Patriotism Proven“I don’t want any of them (persons of Japanese ancestry) here. They are a dangerous element. There is no way to determine their loyalty.” – U.S. Army Lt. Gen. John L. DeWitt, 1943
What is the price of patriotism? How much should one sacrifice to show unfettered loyalty to one’s country? Are life and honor fair trade-offs in the name of American patriotism?
One cannot help but ponder this ideal while viewing the current “American Heroes: World War II Nisei Soldiers and Congressional Gold Medal” exhibit at Bishop Museum.
Each item on display, including letters from youngsters addressed to the nisei veterans, speaks to the American conscience about the paradox of war. Bravery is cloaked in sacrifice.
The prestigious centerpiece of the exhibit is a striking Congressional Gold Medal that is on an exclusive seven-city tour from the Smithsonian Institution. Be sure to see it before it leaves Honolulu April 14.
The specially designed medal, the nation’s highest civilian award, is a tribute to the thousands of Japanese-Americans of the 100th Infantry Battalion and 442nd Regimental Combat Team, affectionately known as the “Go For Broke” unit.
The exhibit, which formally opened March 9, is a retrospective on one of the darkest chapters of America’s wartime history. The 1941 Japanese attack on Pearl Harbor, well-documented in the annals of history, overshadows an equally dramatic story of the Japanese-Americans who were ostracized as enemy aliens.
Bishop Museum’s American Heroes exhibit is an opportunity to bring legend into reality. The heroism of Hawaii’s nisei soldiers, who volunteered for military service to show the U.S. government their loyalty, comes to life with panel discussions and films that augment the main exhibit at Castle Memorial Building.One will very likely encounter family members and nisei veterans viewing the exhibit. After all, this is their story. At the March 9 opening-day ceremony, Jeanne C. Ishikawa, city deputy director of parks and recreation representing Mayor Kirk Caldwell, reflected on her personal connection to the occasion. She acknowledged several family members, including her father, George C. Ishikawa, who served bravely in the World War II conflict.
In a letter to his family from Camp Shelby, Ishikawa wrote: “Our training is tough and rugged. All of this and more are difficult to endure, but we and our comrades carry on cheerfully because we know in our hearts that you folks at home remember us and appreciate what we are going through. We know that you’re counting on us.”
Artifacts at the museum exhibit recall the brutal battles fought by Hawaii’s soldiers in Europe as well as life at relocation camps such as Honouliuli near Kunia.
Remnants of the Military Intelligence Service (MIS) include a vocabulary list of Japanese words used by the clandestine unit to interrogate prisoners of war and to translate classified documents. Working in secret, MIS units did not receive recognition until 30 years after the war, when files were declassified.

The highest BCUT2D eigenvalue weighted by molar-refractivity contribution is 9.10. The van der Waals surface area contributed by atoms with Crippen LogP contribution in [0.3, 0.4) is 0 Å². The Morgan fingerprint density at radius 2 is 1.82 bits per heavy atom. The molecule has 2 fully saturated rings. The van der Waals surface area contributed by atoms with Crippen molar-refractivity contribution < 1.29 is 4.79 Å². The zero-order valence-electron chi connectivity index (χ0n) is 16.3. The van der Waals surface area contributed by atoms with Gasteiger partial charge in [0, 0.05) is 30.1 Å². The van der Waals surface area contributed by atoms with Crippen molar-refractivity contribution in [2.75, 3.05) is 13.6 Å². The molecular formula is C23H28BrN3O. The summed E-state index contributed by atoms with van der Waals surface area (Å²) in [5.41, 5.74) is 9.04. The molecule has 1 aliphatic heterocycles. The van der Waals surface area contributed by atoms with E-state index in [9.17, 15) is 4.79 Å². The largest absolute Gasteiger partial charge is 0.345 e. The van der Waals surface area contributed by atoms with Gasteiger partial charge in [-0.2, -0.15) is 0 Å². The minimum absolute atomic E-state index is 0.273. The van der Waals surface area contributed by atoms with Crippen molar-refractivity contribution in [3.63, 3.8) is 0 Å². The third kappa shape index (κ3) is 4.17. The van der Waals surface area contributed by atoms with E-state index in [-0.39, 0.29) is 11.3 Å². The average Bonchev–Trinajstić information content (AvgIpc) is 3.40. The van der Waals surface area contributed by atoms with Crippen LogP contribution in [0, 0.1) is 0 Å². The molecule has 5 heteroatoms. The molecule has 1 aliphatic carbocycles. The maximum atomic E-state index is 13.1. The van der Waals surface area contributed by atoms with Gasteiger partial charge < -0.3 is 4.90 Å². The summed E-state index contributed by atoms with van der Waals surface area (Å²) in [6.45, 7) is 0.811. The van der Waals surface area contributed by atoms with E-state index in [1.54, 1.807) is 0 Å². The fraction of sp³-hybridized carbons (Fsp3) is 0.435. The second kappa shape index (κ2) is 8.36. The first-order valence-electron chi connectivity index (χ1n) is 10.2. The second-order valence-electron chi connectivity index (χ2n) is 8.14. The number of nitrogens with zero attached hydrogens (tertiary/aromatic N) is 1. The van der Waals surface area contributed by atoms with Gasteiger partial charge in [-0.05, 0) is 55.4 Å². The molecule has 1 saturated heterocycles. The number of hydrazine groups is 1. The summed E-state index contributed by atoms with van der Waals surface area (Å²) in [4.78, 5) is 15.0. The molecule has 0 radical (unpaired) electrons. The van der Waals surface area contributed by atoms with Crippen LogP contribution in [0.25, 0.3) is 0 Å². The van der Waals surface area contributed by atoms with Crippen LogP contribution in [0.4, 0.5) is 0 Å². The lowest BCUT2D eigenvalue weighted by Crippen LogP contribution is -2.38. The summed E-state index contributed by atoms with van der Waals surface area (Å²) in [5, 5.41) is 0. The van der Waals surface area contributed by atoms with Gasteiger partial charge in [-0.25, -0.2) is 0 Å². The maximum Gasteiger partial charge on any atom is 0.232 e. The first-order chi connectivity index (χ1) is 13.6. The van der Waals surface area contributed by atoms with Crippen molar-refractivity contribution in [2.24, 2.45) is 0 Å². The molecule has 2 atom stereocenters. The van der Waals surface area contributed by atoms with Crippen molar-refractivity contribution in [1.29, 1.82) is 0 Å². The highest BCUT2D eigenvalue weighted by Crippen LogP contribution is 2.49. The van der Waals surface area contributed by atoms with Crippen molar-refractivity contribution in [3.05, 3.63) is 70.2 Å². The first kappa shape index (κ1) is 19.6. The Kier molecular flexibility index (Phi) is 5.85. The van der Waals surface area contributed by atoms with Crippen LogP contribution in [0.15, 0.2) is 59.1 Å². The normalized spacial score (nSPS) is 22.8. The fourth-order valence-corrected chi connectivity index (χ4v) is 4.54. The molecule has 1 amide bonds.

“Distinguished in battle, unique in American history and yet humble nearly to a fault, they are the boys of One Puka Puka, ‘Go For Broke’ and MIS,” says Eric Shinseki, secretary of the U.S. Department of Veterans Affairs. Shinseki, a Kaua’i native and former Army chief of staff, says the medal “finally puts things right.”
It took four decades after Japan’s surrender for the U.S. government to grant reparations to Japanese-Americans who had been interned. It took nearly seven decades for Congress to unanimously pass Congressional Gold Medal legislation to honor the nisei soldiers.
Does time heal all wounds? For the highly decorated veterans of the famed 442nd company, ranging in age today from 80 to 101, history is a fleeting memory. In typical shy, self-effacing style, they dismiss heroics and claim what they did was just carrying out orders expected of them.
The ultimate understatement comes from 100th Infantry Battalion veteran Takashi “Kit” Kitaoka, who says it’s “no big thing.” His son Lloyd Kitaoka counters that sentiment by acknowledging that in his father’s heart, “It is a big deal.”
As the 442nd observes its 70th anniversary, Bishop Museum presents a timely focus on its legacy for present and future generations. Museum president-CEO Blair Collis says: “Patriotism can be everything from being involved in the community to being at the battlefront. It is an unconscious willingness to evaluate circumstances, whether in war or not, and stepping forward to act and take responsibility.”
If one acts as courageously and compassionately as the nisei soldiers and their families, history will no doubt herald it a “big deal.” That’s the price of patriotism.
VOICES OF PATRIOTISM
There are many voices of patriotism that tell their stories in free Saturday programs at the museum through April 13 at Atherton Halau.
March 30, 11 a.m.-12:30 p.m. Military Intelligence War against Japan. Special Film: A Tradition of Honor. Panelists: Mark Matsunaga, Ted Tsukiyama, Herbert Yanamura, Norman Kikuta. Moderator: Barbara Tanabe.
April 6, 11 a.m.-2:30 p.m. Hawaii’s Internment and Role in the Legislative Campaign for Redress. Special film: The Untold Story: The Internment of Japanese Americans in Hawaii. Panelists: Brian Niiya, William Kaneko. Moderator: Carole Hayashino.
1-2 p.m. Okage Sama De: True Stories of Japanese Americans during WWII. Storyteller: Alton Chung.
April 13, 11 a.m.-12:30 p.m. Commitment to Education. Panelists: Joan Funamura, Clayton Kaninau, May Price. Moderator: Ann Mahi